Who doesn’t enjoy playing Eye Spy, a simple game that can fill those blank moments? Here, it can be played within the pages of a book – a lovely picture book. Ruth Brown takes her young readers for a walk through the countryside across a day. Each double page spread provides the clue to guide the search of the accompanying image; turn the page and the answer is there – and then the next clue, the next puzzle. She does not make it completely easy – nor does she cheat. The reader is encouraged to really scrutinise the pictures. In so doing they will learn how brilliantly animals are able to camouflage themselves – and, maybe, be inspired to explore the world around with new eyes; to play eye spy for real.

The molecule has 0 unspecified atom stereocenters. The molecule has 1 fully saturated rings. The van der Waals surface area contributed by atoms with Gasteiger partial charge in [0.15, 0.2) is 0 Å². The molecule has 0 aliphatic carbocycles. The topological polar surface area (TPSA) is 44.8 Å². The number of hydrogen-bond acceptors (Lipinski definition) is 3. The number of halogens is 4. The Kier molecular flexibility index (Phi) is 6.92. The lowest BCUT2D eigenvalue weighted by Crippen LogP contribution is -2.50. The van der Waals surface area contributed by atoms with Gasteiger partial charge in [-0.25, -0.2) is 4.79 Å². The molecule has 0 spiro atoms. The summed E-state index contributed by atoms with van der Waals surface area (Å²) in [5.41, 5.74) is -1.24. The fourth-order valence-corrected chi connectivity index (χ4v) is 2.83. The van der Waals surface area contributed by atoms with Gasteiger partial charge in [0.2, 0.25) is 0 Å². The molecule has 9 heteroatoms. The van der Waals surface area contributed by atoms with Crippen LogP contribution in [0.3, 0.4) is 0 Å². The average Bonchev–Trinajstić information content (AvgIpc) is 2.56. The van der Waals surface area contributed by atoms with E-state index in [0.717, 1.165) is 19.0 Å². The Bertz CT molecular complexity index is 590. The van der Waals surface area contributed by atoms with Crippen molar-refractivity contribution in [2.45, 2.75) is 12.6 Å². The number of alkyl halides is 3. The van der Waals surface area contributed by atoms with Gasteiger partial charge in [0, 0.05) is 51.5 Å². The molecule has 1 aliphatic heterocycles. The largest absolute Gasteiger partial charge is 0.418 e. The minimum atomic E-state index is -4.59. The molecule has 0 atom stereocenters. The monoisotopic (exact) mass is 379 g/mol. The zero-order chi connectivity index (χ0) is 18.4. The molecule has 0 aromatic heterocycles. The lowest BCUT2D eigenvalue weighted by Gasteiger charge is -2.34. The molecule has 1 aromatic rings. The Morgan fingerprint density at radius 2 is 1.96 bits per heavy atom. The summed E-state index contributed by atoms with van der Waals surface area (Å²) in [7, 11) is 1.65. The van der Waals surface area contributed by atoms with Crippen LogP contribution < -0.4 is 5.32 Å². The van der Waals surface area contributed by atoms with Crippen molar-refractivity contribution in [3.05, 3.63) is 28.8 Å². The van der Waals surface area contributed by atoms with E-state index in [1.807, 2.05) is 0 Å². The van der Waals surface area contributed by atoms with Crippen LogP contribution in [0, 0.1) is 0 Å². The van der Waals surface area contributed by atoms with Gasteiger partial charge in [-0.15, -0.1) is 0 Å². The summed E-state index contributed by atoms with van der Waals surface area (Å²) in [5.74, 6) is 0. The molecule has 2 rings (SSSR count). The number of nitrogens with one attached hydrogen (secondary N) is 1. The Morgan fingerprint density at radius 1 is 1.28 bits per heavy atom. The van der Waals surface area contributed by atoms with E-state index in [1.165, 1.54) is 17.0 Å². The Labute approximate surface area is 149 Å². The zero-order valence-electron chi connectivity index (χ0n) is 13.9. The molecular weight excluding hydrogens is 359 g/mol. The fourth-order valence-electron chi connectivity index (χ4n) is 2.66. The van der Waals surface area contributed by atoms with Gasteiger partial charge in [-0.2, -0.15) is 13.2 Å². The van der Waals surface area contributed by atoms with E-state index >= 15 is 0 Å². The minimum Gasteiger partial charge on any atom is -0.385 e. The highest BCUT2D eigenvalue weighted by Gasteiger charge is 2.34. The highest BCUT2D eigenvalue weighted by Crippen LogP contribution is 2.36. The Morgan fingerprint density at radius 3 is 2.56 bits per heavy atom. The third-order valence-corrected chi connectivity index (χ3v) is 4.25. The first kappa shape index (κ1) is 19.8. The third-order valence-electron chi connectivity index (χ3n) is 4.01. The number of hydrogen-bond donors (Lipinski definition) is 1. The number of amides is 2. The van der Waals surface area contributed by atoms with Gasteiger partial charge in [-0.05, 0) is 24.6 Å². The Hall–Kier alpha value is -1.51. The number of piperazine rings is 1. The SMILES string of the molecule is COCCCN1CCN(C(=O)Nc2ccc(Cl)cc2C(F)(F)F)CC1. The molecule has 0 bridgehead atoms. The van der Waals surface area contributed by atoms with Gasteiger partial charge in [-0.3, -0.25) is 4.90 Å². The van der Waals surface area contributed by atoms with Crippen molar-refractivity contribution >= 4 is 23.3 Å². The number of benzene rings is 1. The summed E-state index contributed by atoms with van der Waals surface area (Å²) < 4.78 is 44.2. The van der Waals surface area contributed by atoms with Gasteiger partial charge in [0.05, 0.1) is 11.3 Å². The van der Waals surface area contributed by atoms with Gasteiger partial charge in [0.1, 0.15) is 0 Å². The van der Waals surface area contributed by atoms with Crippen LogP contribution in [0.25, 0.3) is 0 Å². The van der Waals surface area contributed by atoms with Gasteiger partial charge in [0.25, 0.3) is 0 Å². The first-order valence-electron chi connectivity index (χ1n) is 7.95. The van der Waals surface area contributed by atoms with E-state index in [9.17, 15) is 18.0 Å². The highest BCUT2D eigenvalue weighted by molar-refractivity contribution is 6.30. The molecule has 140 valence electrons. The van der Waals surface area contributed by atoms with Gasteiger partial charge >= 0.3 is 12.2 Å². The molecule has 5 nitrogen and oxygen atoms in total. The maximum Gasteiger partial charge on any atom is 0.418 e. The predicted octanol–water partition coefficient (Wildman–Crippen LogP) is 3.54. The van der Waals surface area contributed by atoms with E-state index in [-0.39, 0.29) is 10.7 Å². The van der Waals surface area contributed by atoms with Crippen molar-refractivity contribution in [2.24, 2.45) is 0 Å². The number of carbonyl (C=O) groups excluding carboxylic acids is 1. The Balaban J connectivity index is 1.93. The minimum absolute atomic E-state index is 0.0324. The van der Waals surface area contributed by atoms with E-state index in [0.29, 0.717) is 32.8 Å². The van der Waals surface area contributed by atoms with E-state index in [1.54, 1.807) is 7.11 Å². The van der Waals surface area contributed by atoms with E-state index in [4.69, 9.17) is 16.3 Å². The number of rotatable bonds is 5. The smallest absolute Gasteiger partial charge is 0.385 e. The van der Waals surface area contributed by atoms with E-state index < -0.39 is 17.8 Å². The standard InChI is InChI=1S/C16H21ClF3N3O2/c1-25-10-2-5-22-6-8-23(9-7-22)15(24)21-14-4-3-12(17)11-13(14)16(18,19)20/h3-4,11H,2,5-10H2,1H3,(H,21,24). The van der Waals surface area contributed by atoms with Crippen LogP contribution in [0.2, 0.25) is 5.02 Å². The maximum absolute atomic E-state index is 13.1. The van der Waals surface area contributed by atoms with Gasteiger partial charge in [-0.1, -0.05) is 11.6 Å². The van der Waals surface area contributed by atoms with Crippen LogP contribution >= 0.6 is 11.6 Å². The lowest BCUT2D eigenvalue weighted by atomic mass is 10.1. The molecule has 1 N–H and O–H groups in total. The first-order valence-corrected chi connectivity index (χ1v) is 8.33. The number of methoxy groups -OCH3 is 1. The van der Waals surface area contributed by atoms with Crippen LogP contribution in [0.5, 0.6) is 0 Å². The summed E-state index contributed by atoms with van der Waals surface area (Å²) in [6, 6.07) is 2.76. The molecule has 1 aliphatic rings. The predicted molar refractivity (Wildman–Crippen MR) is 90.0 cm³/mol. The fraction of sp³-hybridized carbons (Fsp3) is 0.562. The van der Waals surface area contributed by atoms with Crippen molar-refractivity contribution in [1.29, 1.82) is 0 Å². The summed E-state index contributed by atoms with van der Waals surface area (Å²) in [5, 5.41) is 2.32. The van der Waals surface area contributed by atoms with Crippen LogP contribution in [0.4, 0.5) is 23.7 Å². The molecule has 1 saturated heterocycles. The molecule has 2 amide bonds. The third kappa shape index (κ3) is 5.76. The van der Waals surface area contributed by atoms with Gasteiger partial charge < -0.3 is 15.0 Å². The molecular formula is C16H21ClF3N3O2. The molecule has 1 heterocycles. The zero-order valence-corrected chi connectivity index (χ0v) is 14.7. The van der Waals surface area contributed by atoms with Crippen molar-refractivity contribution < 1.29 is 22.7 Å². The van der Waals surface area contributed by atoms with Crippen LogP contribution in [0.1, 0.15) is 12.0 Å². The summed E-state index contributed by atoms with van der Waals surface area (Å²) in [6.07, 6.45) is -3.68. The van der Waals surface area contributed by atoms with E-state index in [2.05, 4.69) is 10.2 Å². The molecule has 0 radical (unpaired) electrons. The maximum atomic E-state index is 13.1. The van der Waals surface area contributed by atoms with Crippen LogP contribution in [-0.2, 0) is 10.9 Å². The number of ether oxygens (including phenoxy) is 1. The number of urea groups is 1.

Ruth Brown is a consummate artist. Her colour saturated images draw the reader in to experience the natural world she is depicting. The journey starts and ends with the wider landscape, then moves to details as we focus on the things nearest to us – the edge of the cornfield where the harvest mouse nests, the corner of the pond where the toad shelters, the toadstools under the bracken, resting place for the ladybird. While her vision is very much directed to the countryside, the concept of the hide-and-seek aspect of a walk would be easy to replicate in a more urban setting. It is a game that can be played anywhere. This is a book that could be shared – parent and child, teacher and group – or just provide the opportunity for intense exploration by an individual. The rich visual experience that encourages the viewer to not just look for the hidden but to be aware of the surroundings combines with a simple direct text describing the hidden animal ending with a rhyme. The production is excellent with clear attractive font and well-placed images; a book to really enjoy.